McDONALD v. OKLAHOMA REAL ESTATE COMMISSIONAnnotate this Case
McDONALD v. OKLAHOMA REAL ESTATE COMMISSION
1954 OK 71
268 P.2d 263
Case Number: 36221
Supreme Court of Oklahoma
Syllabus by the Court
¶0 1. There is no discretion on the part of the Commission as to whether the 'Surety' under Section 848, Title 59, O.S.1951, shall be an individual or a surety bonding company. To declare by a 'rule' adopted by the Commission that only bonds signed by a surety bonding company would be accepted by the Commission was not an act of discretion but was an arbitrary act contrary to the plain terms of Section 848, supra, and incompatible with the provisions of the Act.
2. Held, reversible error for the Court to refuse to grant a Writ of Mandamus where the record discloses that plaintiff tendered to the Commission a surety bond signed by an individual person as surety, and the bond was rejected for the sole reason that the surety thereon was an individual and not a surety bonding company as provided by its rule.
Appeal from the District Court, Oklahoma County, Baker H. Malone, J.
A.B. McDonald, pro se.
Keaton, Wells, Johnston & Lytle, Oklahoma City, for defendant in error.
¶1 This is an appeal by A.B. McDonald, as plaintiff in error, from a judgment of the District Court of Oklahoma County, denying him a writ of mandamus to compel the Oklahoma Real Estate Commission, defendant in error, to accept and approve a real estate license bond in form other than that required by the rules and regulations adopted by the Commission. The parties will be hereafter referred to as they appeared in the trial court.
¶2 It is agreed that the only issue involved is whether defendant acted arbitrarily in promulgating and adopting a rule requiring all licensees to secure and file a surety company bond as a precedent to obtaining a real estate broker's license. Section 848 [59-848], Title 59, O.S. 1951, which requires a surety bond, reads as follows:
Applications for licenses shall be in writing, on blanks furnished by the Commission, accompanied by such information and recommendations as it may require. The Commission shall issue to each licensee a license in such form as shall be prescribed by it.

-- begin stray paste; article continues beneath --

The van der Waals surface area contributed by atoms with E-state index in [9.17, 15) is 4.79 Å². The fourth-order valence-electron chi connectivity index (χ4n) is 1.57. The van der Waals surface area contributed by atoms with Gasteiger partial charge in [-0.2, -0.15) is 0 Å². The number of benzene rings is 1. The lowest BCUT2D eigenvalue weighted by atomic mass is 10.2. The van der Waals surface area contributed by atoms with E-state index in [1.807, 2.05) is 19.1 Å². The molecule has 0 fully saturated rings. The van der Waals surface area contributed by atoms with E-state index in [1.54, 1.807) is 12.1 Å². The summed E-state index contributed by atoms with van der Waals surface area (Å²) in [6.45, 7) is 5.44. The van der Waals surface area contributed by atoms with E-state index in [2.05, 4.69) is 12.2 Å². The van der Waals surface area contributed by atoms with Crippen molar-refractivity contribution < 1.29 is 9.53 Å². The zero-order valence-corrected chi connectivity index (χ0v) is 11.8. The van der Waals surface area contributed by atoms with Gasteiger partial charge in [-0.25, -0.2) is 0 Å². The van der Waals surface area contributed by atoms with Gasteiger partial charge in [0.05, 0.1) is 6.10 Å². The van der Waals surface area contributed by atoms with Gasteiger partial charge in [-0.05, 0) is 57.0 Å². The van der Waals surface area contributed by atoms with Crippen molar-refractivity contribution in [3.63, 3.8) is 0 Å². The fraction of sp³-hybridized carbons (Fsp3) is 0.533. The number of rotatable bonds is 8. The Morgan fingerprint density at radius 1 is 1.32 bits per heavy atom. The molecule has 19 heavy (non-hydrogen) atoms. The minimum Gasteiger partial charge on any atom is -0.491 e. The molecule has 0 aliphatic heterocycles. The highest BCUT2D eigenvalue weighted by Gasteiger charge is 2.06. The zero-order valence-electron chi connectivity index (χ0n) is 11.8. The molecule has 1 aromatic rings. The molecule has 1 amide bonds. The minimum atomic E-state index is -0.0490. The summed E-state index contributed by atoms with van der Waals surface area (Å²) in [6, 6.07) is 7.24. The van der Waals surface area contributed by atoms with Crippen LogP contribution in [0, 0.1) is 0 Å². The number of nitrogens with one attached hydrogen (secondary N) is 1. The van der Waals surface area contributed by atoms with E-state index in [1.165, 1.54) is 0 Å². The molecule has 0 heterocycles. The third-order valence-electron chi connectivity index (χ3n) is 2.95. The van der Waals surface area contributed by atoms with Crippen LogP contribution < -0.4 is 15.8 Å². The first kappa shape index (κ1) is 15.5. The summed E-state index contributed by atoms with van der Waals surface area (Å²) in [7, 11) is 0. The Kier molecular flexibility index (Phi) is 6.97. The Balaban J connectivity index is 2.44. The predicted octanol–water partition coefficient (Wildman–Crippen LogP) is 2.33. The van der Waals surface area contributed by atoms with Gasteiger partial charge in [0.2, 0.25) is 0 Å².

"The Commission shall not issue any real estate broker's license or real estate salesmen's license until the applicant therefor has filed with the Commission a Surety Bond in the sum of One Thousand Dollars ($1,000.00) in a form and with sureties approved by the Commission which bond shall provide that the obligor therein will pay to the extent of One Thousand Dollars ($1,000.00) any judgment which may be recovered against such licensee for loss or damages arising from his activities as such a real estate salesman or real estate broker."
¶3 The record discloses that plaintiff tendered to the Commission a surety bond signed by an individual person as surety. This bond was rejected for the sole reason that the surety thereon was an individual and not a surety bonding company as provided by its rule. The trial court found that the rule of the defendant requiring a surety company bond in such case was not arbitrary and refused to issue the writ of mandamus.
¶4 Requisites for a Writ of Mandamus are a clear legal right on plaintiff's part and a plain legal duty on respondent's part, wherein there is not involved exercise of discretion. State Hy. Comm. v. Green-Boots Const. Co., 199 Okl. 477, 187 P.2d 209, and cases cited therein.
¶5 There was no discretion on the part of the Commission as to whether the "surety" under Section 848, supra, be an individual, or a surety bonding company. To declare by a rule that only bonds signed by a surety bonding company would be accepted by the Commission was not an act of discretion but was an arbitrary act contrary to the plain terms of Section 848, supra, and incompatible with the provisions of the Act.
¶6 It is argued, however, by defendant that it was not arbitrary in requesting a surety company bond from all licensees in order that the public might be fully protected against any defalcation on the part of any licensee. This argument may be persuasively true, but nevertheless, it was a legislative matter for the legislature to determine. The legislature could have provided that a "Surety" on such bonds must be a surety bonding company, but since it did not, the proffered bond in the absence of other objections, should have been approved by the defendant.
¶7 The judgment is reversed with directions to proceed in accordance with the views herein expressed.
¶8 HALLEY, C.J., and WELCH, CORN, DAVISON, O'NEAL, WILLIAMS and BLACKBIRD, JJ., concur.